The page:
The Magazine of Lenton Local History Society

Highfield Road - Lenton

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Photograph by Paul Bexon - May 2004

Photograph courtesy of Nigel Mann

Photograph by Paul Bexon - December 2008

This narrow detached property is No. 84, the first house you see on the western side of Highfield Road as you turn into the road from Greenfield Street.
See Family Memories below

Nigel Mann provided us with this photograph of No. 84 Highfield Road, and he suggests it was possibly taken some time in the 1950s. Apart from the paintwork the exterior of the building is much the same as is shown in our 2004 shot of the property although the view beyond the side garden is very different today.
See Family Memories below

The house on the right of our 2007 photograph with the circular porchway painted white is No. 66 Highfield Road. From the mid 1930s onwards this was the childhood home of Richard Gadsby. His recollections of attending Dunkirk School during the Second World War are featured in Lenton Times No.27.

Photograph by Paul Bexon - May 2004

Photograph by Paul Bexon - May 2004

Photograph by Paul Bexon - May 2004

No. 26. The earliest part of this building is likely to have been the portion on the right. The section on the left definitely looks of a more recent vintage. Doubtless it is possible to date both sections of the building from the original plans lodged for building regulations approval, which can now be examined at Nottingham Archives.

No. 24. This property was known as Highfields Cottage in the 1930s. The design of this building plus the fact that it is a detached property set back from the road would suggest that it was among the earliest to be built after the streets were laid out by the Osmaston Land Company in the late nineteenth century.

This site used to house just one property which has since been demolished to make way for this set of town houses, No. 14-18, situated opposite the junction with Lace Street.

Photograph by Paul Bexon - May 2004

Photograph courtesy of Bill Holloway

The three sets of semi-detached properties, No. 2-12, situated at the Clifton Boulevard end of Highfield Road. It is not every property that has a crenellated top to its side entrance.

With this photograph we have more or less returned to the junction with Greenfield Street. The photograph, taken in 1959, shows a four year old Bill Holloway, sitting in Hillman Minx belonging to his near neighbour, Ken Russell. The building on the left is No.61 Highfield Road with the back of No.64 Ednaston Road visible in the background. The asbestos garage actually belongs to the end property on Greenfield Street. The bird table was, Bill states, quite well known in the neighbourhood.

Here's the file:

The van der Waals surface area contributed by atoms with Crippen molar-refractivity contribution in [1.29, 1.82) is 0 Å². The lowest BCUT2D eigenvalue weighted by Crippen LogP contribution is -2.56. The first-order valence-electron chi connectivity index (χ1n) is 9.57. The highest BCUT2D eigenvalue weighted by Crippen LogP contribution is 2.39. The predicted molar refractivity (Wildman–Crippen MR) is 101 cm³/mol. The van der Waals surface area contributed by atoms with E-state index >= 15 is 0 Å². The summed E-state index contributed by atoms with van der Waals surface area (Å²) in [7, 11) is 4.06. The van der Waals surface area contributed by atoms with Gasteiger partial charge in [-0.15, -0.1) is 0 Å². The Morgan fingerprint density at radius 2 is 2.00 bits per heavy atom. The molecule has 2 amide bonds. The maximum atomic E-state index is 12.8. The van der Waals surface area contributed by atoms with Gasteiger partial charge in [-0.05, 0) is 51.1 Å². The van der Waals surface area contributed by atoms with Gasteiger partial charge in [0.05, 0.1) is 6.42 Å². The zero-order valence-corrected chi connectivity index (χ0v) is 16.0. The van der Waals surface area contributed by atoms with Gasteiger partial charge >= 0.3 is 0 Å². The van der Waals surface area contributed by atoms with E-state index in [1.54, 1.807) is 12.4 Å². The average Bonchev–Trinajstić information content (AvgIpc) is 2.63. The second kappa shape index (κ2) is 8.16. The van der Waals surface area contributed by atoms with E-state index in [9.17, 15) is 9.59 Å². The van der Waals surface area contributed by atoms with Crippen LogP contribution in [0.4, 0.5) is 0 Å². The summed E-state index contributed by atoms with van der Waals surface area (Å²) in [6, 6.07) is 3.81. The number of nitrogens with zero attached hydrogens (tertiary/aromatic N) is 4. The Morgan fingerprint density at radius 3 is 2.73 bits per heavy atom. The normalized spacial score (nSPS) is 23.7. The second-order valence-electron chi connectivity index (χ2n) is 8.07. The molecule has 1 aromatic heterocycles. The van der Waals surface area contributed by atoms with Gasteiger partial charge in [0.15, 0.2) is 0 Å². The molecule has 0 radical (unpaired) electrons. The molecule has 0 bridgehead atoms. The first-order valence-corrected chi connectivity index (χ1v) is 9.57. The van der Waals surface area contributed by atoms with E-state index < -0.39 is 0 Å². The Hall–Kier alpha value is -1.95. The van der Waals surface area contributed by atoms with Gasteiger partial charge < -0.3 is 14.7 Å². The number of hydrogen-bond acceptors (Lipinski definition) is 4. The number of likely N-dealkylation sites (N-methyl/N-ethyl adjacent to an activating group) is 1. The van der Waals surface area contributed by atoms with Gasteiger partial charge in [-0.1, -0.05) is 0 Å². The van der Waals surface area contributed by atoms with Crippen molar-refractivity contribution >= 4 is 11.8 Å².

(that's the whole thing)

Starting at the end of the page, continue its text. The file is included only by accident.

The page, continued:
Nicholas S. Russell

My family lived at the end house on Greenfield Street from about 1964 to the mid-1990s. So the asbestos garage in Bill Holloway s photograph was ours. It was my father, Geoff Russell, who actually took down the garage. Before that we used to live at No.24 Highfield Road. You have a modern day photograph (taken in 2004) of 24 Highfield Road. When we lived there used to be an outside toilet, shed and garage to the right of the main building.

My grandparents used to live on Lace Street and I have an aunty who still lives on Clifton Boulevard and has done so since before it was an actual boulevard [in the days when it was Abbey Lane.] Incidentally my grandfather, Harry Russell, was the only man, as far as I am aware who wore RAF blue, although he served in the army during the Second World War. This was because he was in the Royal Flying Corps in the First World War and then volunteered for REME and was stationed with them out in India.

84 Highfield Road

Among the former occupants of 84 Highfield Road, also known as Vernon House, were the Anderson family - Arthur Stuart Anderson, his wife Louie Anderson (nee Krause) and their children, Mabel Constance, Caroline, Donald, and Vernon. They were already in residence at the time of the 1901 census and were, we are told, still living there after the end of the First World War. Mabel Anderson s great grandson, Nigel Mann, is in possession of a letter written by Louie Anderson to her brother-in-law out in Australia in April 1917 from which we include the following extract:

'We have snow more or less since end of October 1916 & is still here 1 April (Sunday). Both sons [are] on munitions [work] but not able to go full time [owing to] health broken down. ...just got two young people in yesterday another wounded soldier & wife [on a] temporary [basis working] on munitions paying 15s. for rooms & attention & by the 5 April Mabel & boys will come home for a holiday making 10 in the house - some work - but the latter is only for a week. Our Carrie is looking fine so she said ... she wll look out for a house to let - meaning a husband but this war has made such avock (havoc) with the male tribe I don't know where she will look: still I suppose when the boys come back wounded & tired they will be looking for what I have here in my well trained daughters [namely] a beautiful heart not painted up dolls. Everything is very dear potatoes 3s 6d a packet, bread 1s. a quarter loaf, butter 2s 6d ...'

Richard Gadsby and 84 Highfield Road

In the 1940s until the mid 1950s I used to live at 66 Highfield Road. At that time the occupants of 84 Highfield Road were the Davey (maybe Davy) family who consisted of father, mother and their children, Mary and Richard. Mr Davey was a lecturer at the University. They were a very scholarly family. I do recall we used to play cricket against the garage door that you can see in the older photo of the house.

Let us know your past and present memories of Highfield Road

Do you have any historical information or other photographs of this area? If so, email us with the details or write to us.

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